While I agree to an extent, it's also dangerous to have a system based on the assumption that parents will always do a good enough job. We need to have some way of ensuring all kids learn the basics required to function in society (teaching responsibility and respect of others, in particular), and school's the ideal place for that since all kids go to school.

But to quote a friend of mine: "I'm educated to lead learning, not to be a psychologist/socionom. Nor a police/bodyguard, for that matter." It shouldn't all be up to teachers to save children when their parents aren't doing what they're supposed to.

Übereil

For every complex problem, there is a solution that is simple, neat, and wrong.

H. L. Mencken

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April 28th, 2011, 15:37
You have no idea what you are talking about you spoiled %¤#%¤#¤# . Sorry, couldn't help myself.

Don't know about the UK, so I probably shouldn't put words in Benedict's mouth, but we have the same situation he's describing here in the US. Hiring managers are being extremely picky since there are so many applicants for any position (even the unskilled stuff). If you're even slightly underqualified, you won't get the job because there's bound to be somebody in that stack of resumes that is a better fit. If you're even slightly overqualified, you won't get the job because they assume you're just looking for something to pay the bills until you find a job more appropriate to your skills. These days, you've got to be an exact match.

In the technical fields, it's even worse. Hiring managers are looking for exact matches—you have to have experience in exactly what they're doing. In other words, a manufacturing engineer with experience making some consumer product out of steel would not be considered for a job making automotive parts out of steel, even though the experience is relevant and directly transferable. Sometimes the hiring "wish list" of experience is so detailed and extensive that nobody will meet it, and it seems the HR folks are perfectly content to keep waiting until Mr. Perfect turns in an application.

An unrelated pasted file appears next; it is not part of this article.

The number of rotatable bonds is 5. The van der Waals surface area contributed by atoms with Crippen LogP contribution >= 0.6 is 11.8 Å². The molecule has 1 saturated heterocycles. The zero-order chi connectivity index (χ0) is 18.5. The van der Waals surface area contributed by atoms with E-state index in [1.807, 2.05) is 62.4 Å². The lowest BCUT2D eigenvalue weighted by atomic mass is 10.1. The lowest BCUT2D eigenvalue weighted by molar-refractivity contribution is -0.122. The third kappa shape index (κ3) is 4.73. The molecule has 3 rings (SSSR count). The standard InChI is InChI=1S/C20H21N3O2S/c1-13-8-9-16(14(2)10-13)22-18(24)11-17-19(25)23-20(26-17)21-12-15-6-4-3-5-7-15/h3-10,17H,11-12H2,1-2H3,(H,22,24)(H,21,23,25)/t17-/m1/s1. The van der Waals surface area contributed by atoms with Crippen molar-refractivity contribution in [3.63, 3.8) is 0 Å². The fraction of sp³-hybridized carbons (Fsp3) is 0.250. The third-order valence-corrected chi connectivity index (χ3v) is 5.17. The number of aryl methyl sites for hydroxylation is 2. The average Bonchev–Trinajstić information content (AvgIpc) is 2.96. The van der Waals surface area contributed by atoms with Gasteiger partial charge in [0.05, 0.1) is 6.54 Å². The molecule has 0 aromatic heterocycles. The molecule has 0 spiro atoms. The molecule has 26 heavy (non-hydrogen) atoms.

Sorry. No pearls of wisdom in this oyster.
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April 28th, 2011, 15:57
Makes me wonder what the company is up to. Are they posting the job, just so that they look good for "creating jobs," and they're picky because they technically don't need the position, or is it their Christmas list for a perfect Steel Widget Confabulator, and as soon as they find him, they'll shit-can the guy that's been doing the job until now?
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April 28th, 2011, 17:59
Neither, IMO.

They don't get credit for creating jobs until someone gets added to the payroll, so it's not option one. For that matter, most hiring these days seems to be done on the sly anyway because HR doesn't want to get buried in half-a-million applicants.

Option two is a little more possible, but (at least from my sightlines in manufacturing) I think it's more a case of things simply not getting done at all rather than looking to "churn the roster". Steel widgets either aren't getting confabulated, or they're getting confabulated exactly as they have been for some time because nobody knows what all those blinking lights on the machine mean and they're screwed if anything goes doink. Which might explain why they can afford to be so picky—sure, there's many other tasks that need doing since everyone is dramatically understaffed these days, but the only iron-clad justification to add to payroll is that we'll eventually not be able to confabulate steel widgets unless we get some bastard in here that knows exactly what all those blinking lights mean because he ran the exact same machine over at the competition a couple years ago.

Sorry. No pearls of wisdom in this oyster.
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April 28th, 2011, 18:44
For some reason, that second paragraph made me laugh out loud. Two of my favorite words are "widget" and "confabulate."
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April 28th, 2011, 20:48
I liked your job title, so I ran with it. Probably a Forrest Gump run, all things considered, but restraint is fer pussies…

Sorry. No pearls of wisdom in this oyster.